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Year : 2020  |  Volume : 63  |  Issue : 2  |  Page : 325-326
Bubbly bowel: A life-threatening condition


Department of Pathology, Lokmanya Tilak Municipal Medical College and Sion Hospital, Mumbai, Maharashtra, India

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Date of Web Publication18-Apr-2020
 

How to cite this article:
Shetty DS, Naik LP, Amarapurkar AD. Bubbly bowel: A life-threatening condition. Indian J Pathol Microbiol 2020;63:325-6

How to cite this URL:
Shetty DS, Naik LP, Amarapurkar AD. Bubbly bowel: A life-threatening condition. Indian J Pathol Microbiol [serial online] 2020 [cited 2020 May 31];63:325-6. Available from: http://www.ijpmonline.org/text.asp?2020/63/2/325/282695




An 85-year-old female with uncontrolled diabetes presented to the hospital with the complaints of pain, ulcer, and foul smelling discharge from both feet. She was on oral hypoglycemics. The patient was conscious, oriented, afebrile, and her vitals were stable. Hematological examination revealed a total WBC count of 20,500/mm3 (neutrophils - 86%). Wound swab culture revealed growth of Escherichia coli and Klebsiella pneumoniae. Ultrasonography of both the lower limbs showed atherocalcific changes. Bilateral below knee amputation was done in view of diabetic foot ulcers.

Three days after the surgery, patient complained of abdominal distension, severe pain in abdomen, and constipation. She was oriented, afebrile with tachypnea and tachycardia. Ultrasonography was suggestive of intestinal obstruction. Computed tomography of abdomen and pelvis was also suggestive of intestinal obstruction and showed multiple air foci in bowel wall, superior mesenteric vein, and portal vein [Figure 1]. An emergency exploratory laparotomy was done and gangrenous small bowel loops were sent for histopathological examination. Patient died 2 days after the surgery.
Figure 1: Computed tomography of abdomen and pelvis showing air within bowel wall (arrow)

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Segment of small intestine was sent for histopathological examination measuring 400 cm in length. Serosal surface appeared dusky with thinning of wall. The mucosal folds appeared flattened. Focal areas of the bowel wall had a spongy consistency. The resection margins appeared viable. Microscopic examination revealed features of acute ischemic enteritis. The submucosa showed multiple empty dilated cystic spaces without any lining epithelium [Figure 2]a. Immunohistochemistry for vascular endothelial marker CD34 [Figure 2]b and PAS stain was positive in the surrounding blood vessels but negative in the submucosal cystic spaces. Thus, lymphangiectasia was ruled out. PAS stain also helped us to rule out fungal etiology. There was no evidence of vasculitis. A diagnosis of acute ischemic enteritis with intestinal pneumatosis was suggested.
Figure 2: (a) Photomicrograph showing submucosa with multiple empty dilated cystic spaces without any lining epithelium (arrow) (hematoxylin and eosin, 40×). (b) Photomicrograph showing positive CD34 stain in the surrounding vessels (black arrow) but negative in the submucosal cystic spaces (red arrow) (CD 34, 100×)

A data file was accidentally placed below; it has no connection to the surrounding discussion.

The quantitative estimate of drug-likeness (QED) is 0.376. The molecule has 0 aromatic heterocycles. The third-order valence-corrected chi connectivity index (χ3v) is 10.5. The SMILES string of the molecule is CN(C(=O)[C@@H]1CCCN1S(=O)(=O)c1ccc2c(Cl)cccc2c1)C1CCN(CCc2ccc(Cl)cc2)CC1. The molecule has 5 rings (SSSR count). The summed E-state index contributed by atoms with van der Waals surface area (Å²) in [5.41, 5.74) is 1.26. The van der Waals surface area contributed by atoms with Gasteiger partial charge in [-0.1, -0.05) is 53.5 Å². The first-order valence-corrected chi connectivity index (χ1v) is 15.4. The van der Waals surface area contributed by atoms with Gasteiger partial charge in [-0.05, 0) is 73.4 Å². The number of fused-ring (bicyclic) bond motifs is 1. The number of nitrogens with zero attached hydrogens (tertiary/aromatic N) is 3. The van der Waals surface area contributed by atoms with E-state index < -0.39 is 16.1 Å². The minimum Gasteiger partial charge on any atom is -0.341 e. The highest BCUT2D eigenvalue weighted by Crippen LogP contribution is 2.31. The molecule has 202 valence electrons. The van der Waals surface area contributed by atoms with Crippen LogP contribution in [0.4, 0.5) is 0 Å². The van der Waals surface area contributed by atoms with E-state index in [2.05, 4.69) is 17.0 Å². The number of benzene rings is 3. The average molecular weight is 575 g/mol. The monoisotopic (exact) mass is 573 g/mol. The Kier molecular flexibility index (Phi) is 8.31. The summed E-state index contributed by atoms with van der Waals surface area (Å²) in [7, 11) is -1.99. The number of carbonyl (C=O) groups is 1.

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Intestinal pneumatosis is a rare and life-threatening condition. It is characterized by the presence of multiple gas filled cystic spaces within the bowel wall.[1] The overall incidence was reported as 0.03%.[2] Majority of the cases (85%) are secondary to chronic obstructive pulmonary disease, trauma, sigmoid volvulus, collagen vascular diseases, adult ischemic bowel disease, and infectious colitis. Only 15% cases are primary (idiopathic).[3] Our case is pneumatosis cystoides intestinalis secondary to sepsis in a patient who underwent bilateral below knee amputation. The diagnosis is possible only on radiological and pathological findings.

Declaration of patient consent

The authors certify that they have obtained all appropriate patient consent forms. In the form the patient(s) has/have given his/her/their consent for his/her/their images and other clinical information to be reported in the journal. The patients understand that their names and initials will not be published and due efforts will be made to conceal their identity, but anonymity cannot be guaranteed.

Financial support and sponsorship

Nil.

Conflicts of interest

There are no conflicts of interest.



 
   References Top

1.
Gui X, Zhou Y, Eidus L, Falck V, Gao Z, Qin L. Is pneumatosis cystoides intestinalis gas-distended and ruptured lymphatics? Reappraisal by immunohistochemistry. Arch Pathol Lab Med 2014;138:1059-66.  Back to cited text no. 1
    
2.
Khalil PN, Huber-Wagner S, Ladurner R, Kleespies A, Siebeck M, Mutschler W, et al. Natural history, clinical pattern, and surgical considerations of pneumatosis intestinalis. Eur J Med Res 2009;14:231-9.  Back to cited text no. 2
    
3.
Blair HA, Baker R, Albazaz R. Pneumatosis intestinalis an increasingly common radiological finding, benign or life-threatening? A case series. BMJ Case Rep 2015;2015. pii: bcr2014207234. doi: 10.1136/bcr-2014-207234.  Back to cited text no. 3
    

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Correspondence Address:
Anjali D Amarapurkar
Department of Pathology, Lokmanya Tilak Municipal Medical College and Sion Hospital, Mumbai, Maharashtra
India
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Source of Support: None, Conflict of Interest: None


DOI: 10.4103/IJPM.IJPM_474_19

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